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How to manage hydration for the people you support with Dysphagia to promote safer and independent drinking.

Managing the ladies and gents you support with Dysphagia and ensuring that they maximise on the correct levels of  hydration  represents a huge challenge to care managers and their teams, given that these residents are at high risk of being deficient due to  finding it difficult to  tolerate large volumes of fluids.

And Dysphagia  is known  to affect between 53%-74% of nursing home residents. It may occur in people who have a Dementia, stroke, Motor Neurone disease and other neurological conditions.

The Importance of Hydration

Water intake is often a secondary consideration in Dysphagia management. Water makes up 75% of the volume of the body and the NHS advises drinking 2.5 litres of water per day. Many older people and those with Dysphagia do not drink adequate amounts of water, consuming only 480–960 mls 2-4 glasses per day. However, drinking sufficient amounts of fluid can assist in preventing or treating the following ailments

• Pressure ulcers

• Urinary infections and incontinence

• Heart disease

• Diabetes management

• Dizziness and confusion leading to falls

• Skin conditions

• Constipation

• Kidney stones

• Low blood pressure

• Cognitive impairment

• Poor oral health

It  can be challenging to assess hydration in older people however you can look out for these signs and symptoms:

Signs of dehydration

  • Dryness of the mouth, lips and tongue
  • Sunken eyes
  • Dry inelastic skin
  • Drowsiness, confusion or disorientation
  • Dizziness and low blood pressure

Dehydration is also indicated with a reduced and more concentrated urine output. As a general rule, the colour of urine can be a useful guide; urine that is odourless and pale in colour generally indicates good hydration, dark strong smelling urine is a common symptom of dehydration. However, there are a number of medical conditions and certain medications that can add colour to urine.

Monitoring fluid intake is a good guide to ensuring good hydration.

The key to maintaining hydration for people with Dysphagia is to promote safe swallowing and to ensure that the fluids are of the appropriate texture and thickness.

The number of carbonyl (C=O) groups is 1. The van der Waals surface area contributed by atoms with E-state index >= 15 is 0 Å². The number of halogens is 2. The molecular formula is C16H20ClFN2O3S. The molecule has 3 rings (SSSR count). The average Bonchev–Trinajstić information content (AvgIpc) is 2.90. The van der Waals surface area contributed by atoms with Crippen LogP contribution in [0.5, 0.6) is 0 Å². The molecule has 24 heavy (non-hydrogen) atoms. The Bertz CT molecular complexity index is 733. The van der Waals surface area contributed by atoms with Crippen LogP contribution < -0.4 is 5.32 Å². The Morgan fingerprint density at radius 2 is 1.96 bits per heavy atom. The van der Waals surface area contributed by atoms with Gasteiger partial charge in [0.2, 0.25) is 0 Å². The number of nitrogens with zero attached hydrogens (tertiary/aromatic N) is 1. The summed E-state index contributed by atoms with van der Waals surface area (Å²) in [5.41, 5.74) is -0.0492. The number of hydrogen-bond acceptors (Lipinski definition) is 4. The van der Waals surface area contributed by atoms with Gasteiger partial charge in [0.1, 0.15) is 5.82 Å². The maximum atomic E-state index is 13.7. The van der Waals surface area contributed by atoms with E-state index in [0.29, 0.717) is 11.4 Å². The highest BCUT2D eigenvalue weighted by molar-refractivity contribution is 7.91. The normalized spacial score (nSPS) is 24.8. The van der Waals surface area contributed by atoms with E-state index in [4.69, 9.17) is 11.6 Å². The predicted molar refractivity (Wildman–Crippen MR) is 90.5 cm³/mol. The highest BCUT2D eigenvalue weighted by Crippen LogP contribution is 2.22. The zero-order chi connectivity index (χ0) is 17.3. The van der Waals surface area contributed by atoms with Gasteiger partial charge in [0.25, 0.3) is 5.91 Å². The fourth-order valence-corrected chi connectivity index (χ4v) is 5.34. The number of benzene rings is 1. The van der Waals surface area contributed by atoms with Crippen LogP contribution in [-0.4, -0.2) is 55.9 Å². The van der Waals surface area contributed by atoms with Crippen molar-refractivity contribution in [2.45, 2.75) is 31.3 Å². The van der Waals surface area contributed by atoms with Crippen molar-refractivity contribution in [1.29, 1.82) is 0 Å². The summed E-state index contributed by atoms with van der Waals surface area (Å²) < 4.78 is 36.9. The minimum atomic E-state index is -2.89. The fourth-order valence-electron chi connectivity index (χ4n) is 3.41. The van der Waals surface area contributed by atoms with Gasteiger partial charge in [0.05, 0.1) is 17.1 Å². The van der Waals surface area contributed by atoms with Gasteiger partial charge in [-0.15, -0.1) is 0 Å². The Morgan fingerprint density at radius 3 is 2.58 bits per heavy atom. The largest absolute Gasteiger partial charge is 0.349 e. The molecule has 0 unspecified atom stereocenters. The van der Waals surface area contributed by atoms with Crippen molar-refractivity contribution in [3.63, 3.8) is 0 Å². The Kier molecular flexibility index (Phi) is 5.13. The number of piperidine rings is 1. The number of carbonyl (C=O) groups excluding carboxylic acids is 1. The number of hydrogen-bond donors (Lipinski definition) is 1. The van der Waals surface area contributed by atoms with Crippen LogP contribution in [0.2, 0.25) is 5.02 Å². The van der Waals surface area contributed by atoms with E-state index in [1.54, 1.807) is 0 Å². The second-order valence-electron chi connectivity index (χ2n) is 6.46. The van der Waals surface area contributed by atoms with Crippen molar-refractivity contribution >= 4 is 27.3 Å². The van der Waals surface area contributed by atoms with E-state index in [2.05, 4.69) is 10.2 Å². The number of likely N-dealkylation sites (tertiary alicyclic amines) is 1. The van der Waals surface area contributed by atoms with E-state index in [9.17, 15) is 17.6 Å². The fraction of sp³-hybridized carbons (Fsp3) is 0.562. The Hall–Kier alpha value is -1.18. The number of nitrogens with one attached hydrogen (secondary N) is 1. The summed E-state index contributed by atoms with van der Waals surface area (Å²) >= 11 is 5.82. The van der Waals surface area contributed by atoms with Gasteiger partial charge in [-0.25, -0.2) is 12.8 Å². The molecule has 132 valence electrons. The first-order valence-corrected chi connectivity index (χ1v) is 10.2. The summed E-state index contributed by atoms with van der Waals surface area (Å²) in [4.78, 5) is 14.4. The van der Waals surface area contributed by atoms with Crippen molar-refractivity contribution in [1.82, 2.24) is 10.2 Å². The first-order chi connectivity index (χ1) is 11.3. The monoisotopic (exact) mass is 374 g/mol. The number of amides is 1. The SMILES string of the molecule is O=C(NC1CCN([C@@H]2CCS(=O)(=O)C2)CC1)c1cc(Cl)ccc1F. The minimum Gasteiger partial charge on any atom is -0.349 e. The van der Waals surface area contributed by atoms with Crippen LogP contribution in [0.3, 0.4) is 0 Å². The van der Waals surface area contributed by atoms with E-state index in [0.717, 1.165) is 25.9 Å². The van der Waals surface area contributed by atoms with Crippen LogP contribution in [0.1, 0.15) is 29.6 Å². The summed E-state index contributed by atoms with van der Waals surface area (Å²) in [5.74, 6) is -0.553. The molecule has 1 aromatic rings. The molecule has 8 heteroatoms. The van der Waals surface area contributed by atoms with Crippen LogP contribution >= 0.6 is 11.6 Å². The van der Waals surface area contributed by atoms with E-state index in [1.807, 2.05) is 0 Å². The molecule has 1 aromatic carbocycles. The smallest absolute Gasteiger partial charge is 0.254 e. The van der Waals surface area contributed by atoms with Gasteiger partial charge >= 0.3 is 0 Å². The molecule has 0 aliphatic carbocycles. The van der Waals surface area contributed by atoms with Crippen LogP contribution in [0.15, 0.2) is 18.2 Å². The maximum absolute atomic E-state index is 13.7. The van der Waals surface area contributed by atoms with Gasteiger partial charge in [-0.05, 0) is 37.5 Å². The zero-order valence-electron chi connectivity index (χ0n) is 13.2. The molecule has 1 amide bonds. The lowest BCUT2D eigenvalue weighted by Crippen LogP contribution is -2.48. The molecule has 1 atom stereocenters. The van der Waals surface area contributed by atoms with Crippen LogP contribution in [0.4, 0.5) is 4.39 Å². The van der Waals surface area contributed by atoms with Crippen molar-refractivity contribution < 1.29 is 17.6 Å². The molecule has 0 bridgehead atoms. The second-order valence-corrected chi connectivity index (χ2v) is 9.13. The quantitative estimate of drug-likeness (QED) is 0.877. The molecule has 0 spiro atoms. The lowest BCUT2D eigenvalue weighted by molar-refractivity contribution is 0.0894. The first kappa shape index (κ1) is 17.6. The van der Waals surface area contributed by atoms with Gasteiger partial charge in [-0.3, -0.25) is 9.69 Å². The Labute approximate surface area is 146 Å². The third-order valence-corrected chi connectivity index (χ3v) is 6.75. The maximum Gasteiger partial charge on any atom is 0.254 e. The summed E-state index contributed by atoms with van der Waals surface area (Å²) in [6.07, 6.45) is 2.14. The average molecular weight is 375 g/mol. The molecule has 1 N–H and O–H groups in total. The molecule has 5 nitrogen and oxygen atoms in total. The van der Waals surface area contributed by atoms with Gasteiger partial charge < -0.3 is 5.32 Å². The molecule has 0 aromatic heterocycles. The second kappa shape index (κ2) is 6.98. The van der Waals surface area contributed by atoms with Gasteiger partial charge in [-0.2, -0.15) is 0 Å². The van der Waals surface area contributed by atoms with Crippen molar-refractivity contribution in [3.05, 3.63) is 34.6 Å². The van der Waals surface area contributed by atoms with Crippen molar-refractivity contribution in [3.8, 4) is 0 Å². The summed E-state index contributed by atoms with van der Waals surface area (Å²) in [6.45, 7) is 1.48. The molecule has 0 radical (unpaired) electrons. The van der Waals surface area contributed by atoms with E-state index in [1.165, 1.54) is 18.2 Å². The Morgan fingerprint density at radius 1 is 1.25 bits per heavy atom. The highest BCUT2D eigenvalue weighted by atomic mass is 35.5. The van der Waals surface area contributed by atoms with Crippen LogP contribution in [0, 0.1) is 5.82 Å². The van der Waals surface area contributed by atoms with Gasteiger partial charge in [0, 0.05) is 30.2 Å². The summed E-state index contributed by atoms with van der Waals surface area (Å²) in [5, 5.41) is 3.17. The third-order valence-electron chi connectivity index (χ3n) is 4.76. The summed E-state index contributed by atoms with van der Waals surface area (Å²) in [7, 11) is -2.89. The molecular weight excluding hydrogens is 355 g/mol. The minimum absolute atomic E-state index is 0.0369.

Advice on safer swallowing for improved hydration

  1. Ensure your resident is always sitting upright at 90 degrees when drinking.
  2. Do not give them drinks when slouched or lying down
  3. Encourage small sips of fluid and discourage gulping
  4. Make sure they have swallowed a drink before taking more in
  5. Prevent people from using drinks to wash down food.

Other strategies to help improve hydration include:

  • Thickening  fluids for safer swallowing
  • Correct positioning
  • Drinking smaller quantities with each sip:
  • Investing in specialist Dysphagia drinking devices

Thickened fluids

One way of helping patients with swallowing problems to take fluids without aspirating is to consume liquid of a thicker consistency. A speech therapist can give advice about thickened fluids. Fluid can be thickened artificially with powder or bought pre-thickened.


The adopted position for drinking can also effect swallowing. A study  showed that: “The chin down posture can have a positive effect on swallowing safety and reduce the incidence of aspiration and depth of penetration, in the context of cup drinking with thin liquids.” - Fraser (2012

Drinking smaller quantities with each sip

Sometimes residents with learning difficulties or Dementia may gulp fluid too quickly, risking aspiration. It is possible that limiting the amount of fluid consumed with each swallow can also make swallowing safer.

Choosing specialist Dysphagia drinking devices for safer hydration

We provide a range of drinking devices which restrict the volume of fluid delivered and allow safer independent drinking for people living with Dysphagia.

  1. Our Internal Coned Mug - the clever cone shaped interior, which tapers towards the bottom and looks like an ice cream cone enables people to drink independently without having to tilt their head backwards. Even people who are bed-bound or have limited movement in the neck and arms can satisfy their thirst. And in contrast to the nose cut-out cups that are often used for people with physical limitations, these mugs are also intuitive to use and require no explanation 
  2. Our Spouted Non-Drip Lid (works with coned mug above) Through the special design of this spout, fluid intake is determined by suction. This not only enables spills to be limited to a couple of drips, but also minimises the risk of choking. After all, the user can simply determine for themselves how much they want to drink. 
  3. Our Wide Spout Lid for Thickened Fluids (works with coned mug above) Suitable for use with thicker fluids, this long spout means your residents with limited mobility don't have to tilt their heads back to drink.
  4. Our Drink-Rite Cup  is an ideal choice for ladies and gents who can’t tolerate thickened fluids and is a safer option for people with learning difficulties and Dementia to prevent gulping as it provides only a small, controlled volume of fluid into the mouth (either 5 or 100cc) at a time. 
  5. Our Dysphagia Cup is oval in shape to help accommodate the nose which prevents the need to tilt the head back and the safer chin tuck position can be adapted.  It is also weighted to help reduce spills for those with tremors, with an optional base.

For more information or to arrange to see samples of our range of drinking vessels to help support your residents with Dysphagia, please contact Lucy by email at [email protected] or on her mobile 07968 994660.

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